Investor support for proposals calling on US banks to develop fossil fuel phase-out plans has fallen even further from the low tallies seen last year, despite being less restrictive.
On Tuesday, shareholder resolutions calling on Bank of America and Citigroup to develop “time-bound” fossil fuel phase-out policies attracted just 7 percent and 10 percent support, respectively. The proposal also went to the vote at Wells Fargo, but the result has not been made public yet.
This year’s proposals removed a requirement that phase-out plans be aligned with the International Energy Agency’s (IEA) 2050 net-zero scenario, a reframing designed to give companies more wiggle room and make the requests more palatable to investors.
Despite this, support for the proposal at Bank of America fell 4 percentage points compared with 2022, while Citigroup saw a drop of 3 percentage points. It has yet to go to the vote at Goldman Sachs, Morgan Stanley and JPMorgan Chase.
Bank of America and Citigroup are both ranked in the top five fossil fuel financiers according to the latest Banking on Climate Chaos report, which estimated that the world’s 60 largest banks financed fossil fuels to the tune of $673 billion in 2022.
The IEA stated in 2021 that its net-zero scenario precludes any investment in new oil and gas.
Notably, a less demanding resolution at Bank of America, calling for disclosure on how it intends to align its financing activities with its own 2030 sectoral emissions reduction targets, was backed by a substantial 28 percent of shareholders.
A more prescriptive proposal calling on Bank of America to set absolute 2030 emission reduction targets for high-emitting sectors secured 12 percent support.
The latter resolution, which will also be put to JPMorgan Chase and Goldman Sachs, was filed by the New York City and New York State comptrollers. Earlier this month, it attracted 17 percent support at Royal Bank of Canada (RBC).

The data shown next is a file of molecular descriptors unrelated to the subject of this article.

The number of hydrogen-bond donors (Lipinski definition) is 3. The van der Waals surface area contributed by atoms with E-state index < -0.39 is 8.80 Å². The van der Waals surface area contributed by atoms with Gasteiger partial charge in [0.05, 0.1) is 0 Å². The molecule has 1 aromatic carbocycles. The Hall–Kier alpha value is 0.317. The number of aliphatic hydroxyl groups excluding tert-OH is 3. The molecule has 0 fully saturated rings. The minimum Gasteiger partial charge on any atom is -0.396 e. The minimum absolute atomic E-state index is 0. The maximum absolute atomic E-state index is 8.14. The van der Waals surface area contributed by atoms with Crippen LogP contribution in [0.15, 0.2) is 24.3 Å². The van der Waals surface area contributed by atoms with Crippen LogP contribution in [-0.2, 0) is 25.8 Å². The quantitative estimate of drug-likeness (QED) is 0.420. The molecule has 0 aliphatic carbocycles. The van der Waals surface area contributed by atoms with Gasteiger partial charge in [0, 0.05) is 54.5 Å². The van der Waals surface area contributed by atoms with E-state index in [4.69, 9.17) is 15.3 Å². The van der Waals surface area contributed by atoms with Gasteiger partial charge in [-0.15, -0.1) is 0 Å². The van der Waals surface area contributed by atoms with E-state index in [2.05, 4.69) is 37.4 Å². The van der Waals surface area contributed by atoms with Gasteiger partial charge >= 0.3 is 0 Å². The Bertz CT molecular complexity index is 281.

Anders Schelde, CIO at Danish fund AkademikerPension, told Responsible Investor that the lack of support for the proposals “is a very serious concern”.
Referencing pronouncements by the IEA and the UN secretary general that there is no room for new fossil fuel projects in a 1.5C scenario, he said: “Companies that fail to adhere to this simple notion and still claim to be Paris-aligned are at severe risk of greenwashing and reputational damage as civil society is increasingly losing faith in banks and their 2050 strategies.”
Jessye Waxman, senior campaign representative at US non-profit Sierra Club, which filed the fossil fuel phase-out proposal at Wells Fargo, said: “Investors sent the message that banks need to disclose transition plans for meeting their near-term targets, but it remains clear that banks’ current targets and policies are not sufficient and must be strengthened.
“Investors must move beyond calls for disclosure only and demand companies take real steps to align their business practices with their stated climate commitments.”
Big asset owners divided